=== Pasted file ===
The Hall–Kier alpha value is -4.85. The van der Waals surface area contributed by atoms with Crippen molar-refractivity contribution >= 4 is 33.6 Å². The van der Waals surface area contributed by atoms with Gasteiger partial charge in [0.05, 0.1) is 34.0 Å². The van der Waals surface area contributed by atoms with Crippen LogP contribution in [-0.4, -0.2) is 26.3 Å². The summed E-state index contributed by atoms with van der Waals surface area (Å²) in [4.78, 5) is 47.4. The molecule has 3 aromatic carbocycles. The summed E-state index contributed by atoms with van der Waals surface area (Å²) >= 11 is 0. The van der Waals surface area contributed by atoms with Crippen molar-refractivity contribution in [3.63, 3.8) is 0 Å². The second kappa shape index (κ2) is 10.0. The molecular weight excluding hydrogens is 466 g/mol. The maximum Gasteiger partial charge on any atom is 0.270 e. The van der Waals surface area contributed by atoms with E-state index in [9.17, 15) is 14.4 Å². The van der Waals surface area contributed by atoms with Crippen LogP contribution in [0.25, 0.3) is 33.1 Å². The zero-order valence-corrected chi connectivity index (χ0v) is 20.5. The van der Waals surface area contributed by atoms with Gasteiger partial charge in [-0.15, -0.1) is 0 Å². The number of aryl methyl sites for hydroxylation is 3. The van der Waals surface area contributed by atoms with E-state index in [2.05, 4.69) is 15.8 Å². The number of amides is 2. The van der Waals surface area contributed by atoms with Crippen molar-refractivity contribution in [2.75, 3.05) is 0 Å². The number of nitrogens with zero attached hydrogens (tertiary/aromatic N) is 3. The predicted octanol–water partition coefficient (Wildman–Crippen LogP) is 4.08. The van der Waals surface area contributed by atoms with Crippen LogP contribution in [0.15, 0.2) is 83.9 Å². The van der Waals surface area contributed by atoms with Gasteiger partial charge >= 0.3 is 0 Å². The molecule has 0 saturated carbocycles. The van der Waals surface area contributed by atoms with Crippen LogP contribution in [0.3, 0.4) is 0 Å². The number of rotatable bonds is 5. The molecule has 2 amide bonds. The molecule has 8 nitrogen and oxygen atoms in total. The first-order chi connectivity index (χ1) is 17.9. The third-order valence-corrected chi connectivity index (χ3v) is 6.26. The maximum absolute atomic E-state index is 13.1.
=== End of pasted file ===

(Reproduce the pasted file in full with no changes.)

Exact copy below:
The Hall–Kier alpha value is -4.85. The van der Waals surface area contributed by atoms with Crippen molar-refractivity contribution >= 4 is 33.6 Å². The van der Waals surface area contributed by atoms with Gasteiger partial charge in [0.05, 0.1) is 34.0 Å². The van der Waals surface area contributed by atoms with Crippen LogP contribution in [-0.4, -0.2) is 26.3 Å². The summed E-state index contributed by atoms with van der Waals surface area (Å²) in [4.78, 5) is 47.4. The molecule has 3 aromatic carbocycles. The summed E-state index contributed by atoms with van der Waals surface area (Å²) >= 11 is 0. The van der Waals surface area contributed by atoms with Crippen molar-refractivity contribution in [3.63, 3.8) is 0 Å². The second kappa shape index (κ2) is 10.0. The molecular weight excluding hydrogens is 466 g/mol. The maximum Gasteiger partial charge on any atom is 0.270 e. The van der Waals surface area contributed by atoms with E-state index in [9.17, 15) is 14.4 Å². The van der Waals surface area contributed by atoms with Crippen LogP contribution in [0.25, 0.3) is 33.1 Å². The zero-order valence-corrected chi connectivity index (χ0v) is 20.5. The van der Waals surface area contributed by atoms with Gasteiger partial charge in [-0.15, -0.1) is 0 Å². The number of aryl methyl sites for hydroxylation is 3. The van der Waals surface area contributed by atoms with E-state index in [2.05, 4.69) is 15.8 Å². The number of amides is 2. The van der Waals surface area contributed by atoms with Crippen molar-refractivity contribution in [2.75, 3.05) is 0 Å². The number of nitrogens with zero attached hydrogens (tertiary/aromatic N) is 3. The predicted octanol–water partition coefficient (Wildman–Crippen LogP) is 4.08. The van der Waals surface area contributed by atoms with Crippen LogP contribution in [0.15, 0.2) is 83.9 Å². The van der Waals surface area contributed by atoms with Gasteiger partial charge >= 0.3 is 0 Å². The molecule has 0 saturated carbocycles. The van der Waals surface area contributed by atoms with Crippen LogP contribution in [0.3, 0.4) is 0 Å². The number of rotatable bonds is 5. The molecule has 2 amide bonds. The molecule has 8 nitrogen and oxygen atoms in total. The first-order chi connectivity index (χ1) is 17.9. The third-order valence-corrected chi connectivity index (χ3v) is 6.26. The maximum absolute atomic E-state index is 13.1.